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Peri-implant infections of oral biofilm etiology


Belibasakis, Georgios N; Charalampakis, Georgios; Bostanci, Nagihan; Stadlinger, Bernd (2015). Peri-implant infections of oral biofilm etiology. Advances in Experimental Medicine and Biology, 830:69-84.

Abstract

Biofilms are complex microbial communities that grow on various surfaces in nature. The oral micobiota tend to form polymicrobial biofilms, particularly on the hard mineralized surfaces of teeth, which may impact on oral health and disease. They can cause inflammation of the adjacent tooth-supporting (periodontal) tissues, leading to destructive periodontal disease and tooth loss. The emergence of osseointegrated dental implants as a restorative treatment option for replacing missing teeth has also brought along new artificial surfaces within the oral cavity, on which oral bacteria can form biofilms. As in the case of natural teeth, biofilms on implant surfaces may also trigger infection and cause inflammatory destruction of the peri-implant tissue (i.e. peri-implantitis). While there are strong similarities in the composition of the mixed microbial flora between periodontal and peri-implant infections, there are also a few distinctive differences. The immunological events underlying the pathogenesis of peri-implant infections are qualitatively similar, yet more extensive, compared to periodontal infections, resulting in a faster progression of tissue destruction. This chapter summarizes the current knowledge on the microbiology and immunology of peri-implant infections, including findings from the peri-implant crevicular fluid, the inflammatory exudate of the peri-implant tissue. Moreover, it discusses the diagnosis and current approaches for the treatment of oral infections.

Abstract

Biofilms are complex microbial communities that grow on various surfaces in nature. The oral micobiota tend to form polymicrobial biofilms, particularly on the hard mineralized surfaces of teeth, which may impact on oral health and disease. They can cause inflammation of the adjacent tooth-supporting (periodontal) tissues, leading to destructive periodontal disease and tooth loss. The emergence of osseointegrated dental implants as a restorative treatment option for replacing missing teeth has also brought along new artificial surfaces within the oral cavity, on which oral bacteria can form biofilms. As in the case of natural teeth, biofilms on implant surfaces may also trigger infection and cause inflammatory destruction of the peri-implant tissue (i.e. peri-implantitis). While there are strong similarities in the composition of the mixed microbial flora between periodontal and peri-implant infections, there are also a few distinctive differences. The immunological events underlying the pathogenesis of peri-implant infections are qualitatively similar, yet more extensive, compared to periodontal infections, resulting in a faster progression of tissue destruction. This chapter summarizes the current knowledge on the microbiology and immunology of peri-implant infections, including findings from the peri-implant crevicular fluid, the inflammatory exudate of the peri-implant tissue. Moreover, it discusses the diagnosis and current approaches for the treatment of oral infections.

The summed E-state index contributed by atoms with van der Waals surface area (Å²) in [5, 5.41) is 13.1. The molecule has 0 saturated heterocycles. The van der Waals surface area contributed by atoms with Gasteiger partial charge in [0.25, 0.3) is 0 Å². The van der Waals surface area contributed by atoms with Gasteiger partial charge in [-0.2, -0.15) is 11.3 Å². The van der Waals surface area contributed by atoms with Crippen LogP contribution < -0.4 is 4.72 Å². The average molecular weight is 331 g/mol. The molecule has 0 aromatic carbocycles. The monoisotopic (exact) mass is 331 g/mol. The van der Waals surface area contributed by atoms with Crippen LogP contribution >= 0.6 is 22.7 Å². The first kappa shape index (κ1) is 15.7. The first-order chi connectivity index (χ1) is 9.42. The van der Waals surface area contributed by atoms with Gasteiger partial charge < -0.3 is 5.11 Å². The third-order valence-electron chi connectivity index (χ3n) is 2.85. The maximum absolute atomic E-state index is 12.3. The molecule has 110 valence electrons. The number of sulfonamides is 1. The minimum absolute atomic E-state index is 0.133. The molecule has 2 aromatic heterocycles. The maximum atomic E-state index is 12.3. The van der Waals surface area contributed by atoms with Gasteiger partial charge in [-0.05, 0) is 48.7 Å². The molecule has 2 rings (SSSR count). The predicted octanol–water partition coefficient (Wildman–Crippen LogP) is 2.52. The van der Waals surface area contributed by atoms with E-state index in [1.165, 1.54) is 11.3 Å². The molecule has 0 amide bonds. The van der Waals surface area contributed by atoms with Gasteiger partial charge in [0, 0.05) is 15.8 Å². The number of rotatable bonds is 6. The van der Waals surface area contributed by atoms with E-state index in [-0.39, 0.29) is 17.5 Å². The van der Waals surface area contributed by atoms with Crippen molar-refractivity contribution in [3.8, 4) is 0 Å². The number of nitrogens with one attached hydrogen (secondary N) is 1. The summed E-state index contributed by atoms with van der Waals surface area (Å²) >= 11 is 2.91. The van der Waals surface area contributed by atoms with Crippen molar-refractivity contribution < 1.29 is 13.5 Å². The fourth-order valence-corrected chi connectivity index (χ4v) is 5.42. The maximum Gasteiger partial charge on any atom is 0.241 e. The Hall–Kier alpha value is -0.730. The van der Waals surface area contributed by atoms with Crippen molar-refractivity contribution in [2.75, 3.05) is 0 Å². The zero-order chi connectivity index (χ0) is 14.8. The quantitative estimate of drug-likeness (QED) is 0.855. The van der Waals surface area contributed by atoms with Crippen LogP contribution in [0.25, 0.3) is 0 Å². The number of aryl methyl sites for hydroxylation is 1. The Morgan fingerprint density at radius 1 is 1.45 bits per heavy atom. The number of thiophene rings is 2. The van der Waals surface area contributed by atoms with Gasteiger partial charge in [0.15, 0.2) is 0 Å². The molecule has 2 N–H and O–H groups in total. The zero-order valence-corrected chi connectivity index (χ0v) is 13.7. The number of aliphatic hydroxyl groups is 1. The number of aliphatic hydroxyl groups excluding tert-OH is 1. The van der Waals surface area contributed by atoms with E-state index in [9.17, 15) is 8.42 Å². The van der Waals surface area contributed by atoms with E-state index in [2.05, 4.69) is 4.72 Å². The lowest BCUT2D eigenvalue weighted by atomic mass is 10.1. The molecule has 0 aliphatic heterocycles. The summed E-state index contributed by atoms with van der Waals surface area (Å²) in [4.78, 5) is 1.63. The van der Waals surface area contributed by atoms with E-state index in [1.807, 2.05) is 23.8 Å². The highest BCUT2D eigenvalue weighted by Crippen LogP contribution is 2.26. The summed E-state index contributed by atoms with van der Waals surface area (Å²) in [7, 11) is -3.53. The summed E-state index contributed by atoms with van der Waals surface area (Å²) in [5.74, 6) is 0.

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Additional indexing

Item Type:Journal Article, refereed, further contribution
Communities & Collections:04 Faculty of Medicine > Center for Dental Medicine > Clinic for Cranio-Maxillofacial Surgery
04 Faculty of Medicine > Center for Dental Medicine > Institute of Oral Biology
Dewey Decimal Classification:610 Medicine & health
Language:English
Date:2015
Deposited On:16 Dec 2014 16:53
Last Modified:26 May 2016 07:08
Publisher:Springer
ISSN:0065-2598
ISBN:978-3-319-11037-0
Additional Information:The final publication is available at link.springer.com
Publisher DOI:https://doi.org/10.1007/978-3-319-11038-7_4
PubMed ID:25366221

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